In a few days, my husband and I will pack a suitcase. We’ll be making another road trip. This time, we’ll gather with other proud parents, watch through misty eyes as our baby, our little girl, our daughter, accepts her diploma. Four years of tests and teamwork, research papers and projects, exploration and adventure will be acknowledged. We are proud of our daughter’s scholarship. We are proud of her perseverance. Mostly, we are proud that she has become the person we always hoped she would be. She is capable and confident, able to take on life’s blessings and bounty and bumps in the road.  She is Herself.

And this mom has absolutely no doubt my daughter will be able to find that little white bag should she ever need it.

Fly, my little bird, fly. You have wings and places to go.


About barriepagehill

A former print and broadcast reporter, I am blogging to document my experience as primary caregiver to my mom, who suffers from Alzheimer's Disease. I find writing cathartic and find it helps me order some of the chaos of my cluttered life. My writing is reflective of my experiences with my mom and matters I find important as I navigate the New Normal of living with a family member tormented by this devastating disease. As my mom's condition worsens, I am grateful for the many blessings in my life. I hope my writing chronicles some of our experiences and documents this bittersweet journey.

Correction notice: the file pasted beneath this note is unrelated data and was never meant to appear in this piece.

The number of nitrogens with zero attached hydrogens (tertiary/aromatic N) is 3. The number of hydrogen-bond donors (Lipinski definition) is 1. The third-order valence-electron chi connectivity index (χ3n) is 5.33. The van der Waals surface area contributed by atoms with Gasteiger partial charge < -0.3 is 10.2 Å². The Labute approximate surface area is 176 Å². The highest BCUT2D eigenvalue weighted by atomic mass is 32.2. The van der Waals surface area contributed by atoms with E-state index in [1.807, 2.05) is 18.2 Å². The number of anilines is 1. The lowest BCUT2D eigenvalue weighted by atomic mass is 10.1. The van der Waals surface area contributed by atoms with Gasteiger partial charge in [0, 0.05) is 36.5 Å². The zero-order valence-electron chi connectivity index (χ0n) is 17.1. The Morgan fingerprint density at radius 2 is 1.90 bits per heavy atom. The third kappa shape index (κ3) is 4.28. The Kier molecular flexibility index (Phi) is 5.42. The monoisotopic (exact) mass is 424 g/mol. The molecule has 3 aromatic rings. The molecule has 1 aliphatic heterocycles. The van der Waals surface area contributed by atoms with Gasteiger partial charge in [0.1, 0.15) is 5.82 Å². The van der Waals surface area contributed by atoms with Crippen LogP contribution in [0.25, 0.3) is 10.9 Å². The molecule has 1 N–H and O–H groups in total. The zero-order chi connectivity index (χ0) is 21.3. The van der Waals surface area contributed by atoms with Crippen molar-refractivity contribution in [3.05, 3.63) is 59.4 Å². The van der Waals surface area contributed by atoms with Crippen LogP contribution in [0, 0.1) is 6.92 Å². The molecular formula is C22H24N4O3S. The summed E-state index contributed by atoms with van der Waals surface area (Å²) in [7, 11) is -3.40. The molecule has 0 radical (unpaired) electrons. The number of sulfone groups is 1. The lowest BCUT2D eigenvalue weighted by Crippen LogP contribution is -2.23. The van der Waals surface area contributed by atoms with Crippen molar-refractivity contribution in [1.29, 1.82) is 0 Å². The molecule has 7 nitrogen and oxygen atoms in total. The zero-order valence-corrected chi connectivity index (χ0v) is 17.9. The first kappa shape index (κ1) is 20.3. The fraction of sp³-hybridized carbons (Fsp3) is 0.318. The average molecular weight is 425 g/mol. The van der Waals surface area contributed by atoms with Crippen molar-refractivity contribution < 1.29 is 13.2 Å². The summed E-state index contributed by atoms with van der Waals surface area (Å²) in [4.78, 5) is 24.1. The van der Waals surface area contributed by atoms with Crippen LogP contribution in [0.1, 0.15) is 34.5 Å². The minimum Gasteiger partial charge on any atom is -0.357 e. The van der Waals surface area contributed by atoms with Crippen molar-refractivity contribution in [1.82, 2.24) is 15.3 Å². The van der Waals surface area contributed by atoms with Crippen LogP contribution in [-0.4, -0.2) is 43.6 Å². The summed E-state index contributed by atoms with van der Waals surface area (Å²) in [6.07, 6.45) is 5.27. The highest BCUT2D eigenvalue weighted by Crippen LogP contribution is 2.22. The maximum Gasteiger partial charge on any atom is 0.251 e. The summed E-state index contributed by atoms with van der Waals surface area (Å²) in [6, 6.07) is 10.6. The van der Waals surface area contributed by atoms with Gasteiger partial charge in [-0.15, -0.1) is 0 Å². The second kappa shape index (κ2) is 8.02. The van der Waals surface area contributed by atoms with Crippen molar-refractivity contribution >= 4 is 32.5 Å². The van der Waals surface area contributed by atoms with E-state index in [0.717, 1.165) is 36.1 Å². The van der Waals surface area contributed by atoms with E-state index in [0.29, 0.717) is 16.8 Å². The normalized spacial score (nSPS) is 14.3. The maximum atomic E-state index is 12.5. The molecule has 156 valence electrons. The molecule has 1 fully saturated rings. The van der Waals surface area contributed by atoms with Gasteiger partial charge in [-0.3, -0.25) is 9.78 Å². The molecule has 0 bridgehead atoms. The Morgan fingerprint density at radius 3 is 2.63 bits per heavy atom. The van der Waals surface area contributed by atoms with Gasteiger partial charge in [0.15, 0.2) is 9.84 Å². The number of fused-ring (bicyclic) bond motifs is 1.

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6 Responses to Fly, little bird, fly

  1. Jane Tettleton says:

    Barrie, I am so proud of Brenna. “Root and wings” and I do not like giving them wings! Glad you are embracing each stage of her life. I love her and your family! J.T

    • Thank you, my sweet Jane Tettleton for giving her an inspiring and awesome start. Without you and her initial introduction to the world of learning, I don’t think she would have been inspired to learn all she can. Thank YOU, my friend.

  2. James C. says:

    I cannot believe Brenna is already graduating! It seems like only yesterday when she graduated from high school and started her first year of college. I’m so proud of her for her great achievements. I’m also proud of her parents for supporting her in accomplishing her dreams and goals. Congratulations!

  3. Awww. Great piece, Barrie!

    • Thanks so much for the kind words and for the support! Not a lot of minutes in the day to write these days. Will get back to it when the muse visits from time to time. 🙂